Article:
IN THE NEWS: On SEP 7, 2017
Cruelty and puppy farms are issues that grab headlines but experts say there’s an animal welfare crisis being ignored — and it may wipe out the koala.
Australia is in the grip of a hidden animal welfare crisis that could see one of our most cherished and famous creatures wiped from existence.
While issues like cruelty and puppy farming rightly dominate headlines, causing outrage and legislative change, animal welfare groups say tree-clearing is a far more serious problem that’s being ignored.
A new report by RSPCA and WWF-Australia, released today, highlights the worsening impact of tree-clearing across the east coast of the country — and koalas are on the frontline.
“The enormous extent of suffering and death caused makes tree-clearing the single greatest animal welfare crisis,” the report found.
“Yet it is largely unmonitored and unstudied, and neglected in wildlife policy and law.”
Tree-clearing rates due to urban sprawl, logging and development have more than tripled in recent years and Australia’s east coast now is one of 11 global deforestation hot spots.
“Even if the animals escape the grinding bulldozers and crashing trees, native animals face deprivation or death, crowding into remaining habitats that are already full,” WWF-Australia boss Dermot O’Gorman said.
“As they search for a new home they are often hit by vehicles, attacked by other animals or tangled in fences.”
Tens of millions of wild animals suffer injuries, displacement and death every year due to the bulldozing of their forest and woodland habitats, the report revealed.
In Queensland alone, WWF-Australia estimates tree-clearing kills about 34 million native mammals, birds and reptiles annually.
In 2010, it was estimated that the state’s koala population stood at just 15,000.
To put the tree-clearing crisis in perspective, between 2009 and 2014 more than 10,000 koalas were admitted to four wildlife hospitals across southeast Queensland.
Nationally, the Australian Koala Foundation believes the koala population — which is concentrated across Queensland, New South Wales and Victoria, is less than 80,000.
In addition to koalas, tree-clearing victims include mammals like the feathertail glider, a range of native birds and countless reptiles and frogs.
Clare Gover, a wildlife carer from southeast Queensland, said the koala is being pushed “further and further to the brink”.
“I think people would be absolutely shocked if they knew how many koalas and other wildlife were being killed every year,” Ms Gover said.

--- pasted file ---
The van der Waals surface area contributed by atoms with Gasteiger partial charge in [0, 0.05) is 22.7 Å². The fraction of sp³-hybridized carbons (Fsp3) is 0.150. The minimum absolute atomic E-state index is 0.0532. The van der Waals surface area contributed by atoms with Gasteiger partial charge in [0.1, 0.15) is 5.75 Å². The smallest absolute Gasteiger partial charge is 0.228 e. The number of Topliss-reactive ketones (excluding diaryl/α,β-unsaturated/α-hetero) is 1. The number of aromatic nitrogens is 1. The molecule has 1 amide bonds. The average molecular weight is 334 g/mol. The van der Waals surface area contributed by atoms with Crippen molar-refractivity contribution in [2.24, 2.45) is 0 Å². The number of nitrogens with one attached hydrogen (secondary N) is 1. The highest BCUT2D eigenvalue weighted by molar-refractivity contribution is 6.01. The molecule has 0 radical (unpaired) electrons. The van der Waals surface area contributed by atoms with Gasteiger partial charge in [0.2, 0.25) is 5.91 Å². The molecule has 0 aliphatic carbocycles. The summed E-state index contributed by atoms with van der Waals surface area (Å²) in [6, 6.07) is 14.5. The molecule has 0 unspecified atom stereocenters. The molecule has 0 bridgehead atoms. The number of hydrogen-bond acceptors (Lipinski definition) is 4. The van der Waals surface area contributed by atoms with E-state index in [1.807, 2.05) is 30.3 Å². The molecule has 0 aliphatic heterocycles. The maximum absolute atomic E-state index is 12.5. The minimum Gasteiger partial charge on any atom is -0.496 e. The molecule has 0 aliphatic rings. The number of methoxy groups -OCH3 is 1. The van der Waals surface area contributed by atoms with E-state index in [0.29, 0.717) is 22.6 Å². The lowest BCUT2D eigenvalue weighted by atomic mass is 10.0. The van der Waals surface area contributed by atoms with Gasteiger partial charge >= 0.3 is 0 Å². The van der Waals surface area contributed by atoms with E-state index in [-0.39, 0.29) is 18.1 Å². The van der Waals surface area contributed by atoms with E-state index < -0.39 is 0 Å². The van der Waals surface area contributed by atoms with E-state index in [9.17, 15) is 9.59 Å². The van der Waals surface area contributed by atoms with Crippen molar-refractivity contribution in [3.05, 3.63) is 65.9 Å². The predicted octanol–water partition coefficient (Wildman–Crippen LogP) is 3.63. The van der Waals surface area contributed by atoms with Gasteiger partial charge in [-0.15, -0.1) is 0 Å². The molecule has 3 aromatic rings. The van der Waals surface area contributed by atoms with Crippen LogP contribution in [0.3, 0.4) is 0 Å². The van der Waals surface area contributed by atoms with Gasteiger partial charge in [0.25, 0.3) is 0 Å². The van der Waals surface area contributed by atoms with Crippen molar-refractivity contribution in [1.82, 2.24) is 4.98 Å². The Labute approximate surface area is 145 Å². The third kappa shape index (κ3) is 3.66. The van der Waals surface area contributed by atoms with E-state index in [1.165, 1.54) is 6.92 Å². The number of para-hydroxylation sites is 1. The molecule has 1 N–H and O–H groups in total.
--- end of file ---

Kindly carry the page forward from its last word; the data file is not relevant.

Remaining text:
“The koala is a protected species, it’s listed as vulnerable. There’s no point protecting the species if we don’t protect its habitat.
“Your grandkids may never see them in the wild and that’s heartbreaking.”
WWF-Australia and RSPCA have called for four major changes to alleviate the crisis caused by tree-clearing.
They include stronger restrictions on tree-clearing, the mandatory survey and relocation of native wildlife, more strategic rescued animal relocation policies and increased funding for research and rescue.
The Queensland Government’s Department of Environment and Heritage Protection told News Corp Australia it was committed to stopping broadscale tree clearing.
“The Government takes the level of tree clearing and its impact on native wildlife in Queensland very seriously,” a spokesman said.
“That’s why earlier this year the independent Species Technical Committee was asked to conduct a scientific review of the impacts of land clearing on threatened species in Queensland. The committee’s findings can be viewed on the EHP website.”
The spokesman added the Queensland Government allocated an extra $12.1 million over four years and ongoing funding of $2.6 million a year for koala protection in the 2016 State Budget.
“We’ve also invested $6 million in wildlife hospitals that take care of our sick or injured koalas,” the spokesman said.
“EHP has conducted koala population surveys in the south-east Queensland local government areas of Moreton Bay, Noosa, Ipswich, Gold Coast, Redland, Logan, Brisbane and the Sunshine Coast.”
The Queensland Government is also working with an independent Koala Expert Panel chaired by
University of Queensland Associate Professor Jonathan Rhodes to identify a range of actions designed to halt the decline in koala numbers in South-East Queensland.